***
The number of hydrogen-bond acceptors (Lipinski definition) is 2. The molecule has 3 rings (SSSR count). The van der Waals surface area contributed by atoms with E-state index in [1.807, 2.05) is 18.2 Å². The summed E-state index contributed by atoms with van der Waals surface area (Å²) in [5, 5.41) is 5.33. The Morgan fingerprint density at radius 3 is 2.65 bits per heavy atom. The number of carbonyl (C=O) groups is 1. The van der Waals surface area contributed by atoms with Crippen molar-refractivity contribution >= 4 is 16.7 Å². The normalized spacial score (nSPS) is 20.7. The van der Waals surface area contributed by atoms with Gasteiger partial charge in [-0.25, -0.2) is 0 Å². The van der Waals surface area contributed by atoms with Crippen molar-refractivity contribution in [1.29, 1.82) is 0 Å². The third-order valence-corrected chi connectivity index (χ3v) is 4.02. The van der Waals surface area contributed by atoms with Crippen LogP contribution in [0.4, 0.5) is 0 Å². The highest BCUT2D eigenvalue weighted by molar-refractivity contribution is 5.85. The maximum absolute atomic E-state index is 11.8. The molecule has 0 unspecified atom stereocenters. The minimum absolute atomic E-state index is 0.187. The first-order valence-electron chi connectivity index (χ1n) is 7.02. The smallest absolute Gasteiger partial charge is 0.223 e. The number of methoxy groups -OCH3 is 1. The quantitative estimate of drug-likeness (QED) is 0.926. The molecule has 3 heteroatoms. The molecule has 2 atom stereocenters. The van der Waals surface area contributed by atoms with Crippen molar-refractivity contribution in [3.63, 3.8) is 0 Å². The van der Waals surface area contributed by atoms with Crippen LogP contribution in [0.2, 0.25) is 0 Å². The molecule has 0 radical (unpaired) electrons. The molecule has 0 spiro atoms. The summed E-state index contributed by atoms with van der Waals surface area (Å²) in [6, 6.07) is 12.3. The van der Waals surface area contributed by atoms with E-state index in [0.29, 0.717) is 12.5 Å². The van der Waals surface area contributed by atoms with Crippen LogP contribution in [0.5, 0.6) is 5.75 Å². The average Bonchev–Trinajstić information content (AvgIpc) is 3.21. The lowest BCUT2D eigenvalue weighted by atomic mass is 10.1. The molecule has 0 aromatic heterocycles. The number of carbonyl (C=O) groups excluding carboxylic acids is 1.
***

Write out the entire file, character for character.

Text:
The number of hydrogen-bond acceptors (Lipinski definition) is 2. The molecule has 3 rings (SSSR count). The van der Waals surface area contributed by atoms with E-state index in [1.807, 2.05) is 18.2 Å². The summed E-state index contributed by atoms with van der Waals surface area (Å²) in [5, 5.41) is 5.33. The Morgan fingerprint density at radius 3 is 2.65 bits per heavy atom. The number of carbonyl (C=O) groups is 1. The van der Waals surface area contributed by atoms with Crippen molar-refractivity contribution >= 4 is 16.7 Å². The normalized spacial score (nSPS) is 20.7. The van der Waals surface area contributed by atoms with Gasteiger partial charge in [-0.25, -0.2) is 0 Å². The van der Waals surface area contributed by atoms with Crippen molar-refractivity contribution in [1.29, 1.82) is 0 Å². The third-order valence-corrected chi connectivity index (χ3v) is 4.02. The van der Waals surface area contributed by atoms with Crippen LogP contribution in [0.4, 0.5) is 0 Å². The highest BCUT2D eigenvalue weighted by molar-refractivity contribution is 5.85. The maximum absolute atomic E-state index is 11.8. The molecule has 0 unspecified atom stereocenters. The minimum absolute atomic E-state index is 0.187. The first-order valence-electron chi connectivity index (χ1n) is 7.02. The smallest absolute Gasteiger partial charge is 0.223 e. The number of methoxy groups -OCH3 is 1. The quantitative estimate of drug-likeness (QED) is 0.926. The molecule has 3 heteroatoms. The molecule has 2 atom stereocenters. The van der Waals surface area contributed by atoms with Crippen molar-refractivity contribution in [3.63, 3.8) is 0 Å². The van der Waals surface area contributed by atoms with Crippen LogP contribution in [0.2, 0.25) is 0 Å². The molecule has 0 radical (unpaired) electrons. The molecule has 0 spiro atoms. The summed E-state index contributed by atoms with van der Waals surface area (Å²) in [6, 6.07) is 12.3. The van der Waals surface area contributed by atoms with E-state index in [0.29, 0.717) is 12.5 Å². The van der Waals surface area contributed by atoms with Crippen LogP contribution in [0.5, 0.6) is 5.75 Å². The average Bonchev–Trinajstić information content (AvgIpc) is 3.21. The lowest BCUT2D eigenvalue weighted by atomic mass is 10.1. The molecule has 0 aromatic heterocycles. The number of carbonyl (C=O) groups excluding carboxylic acids is 1.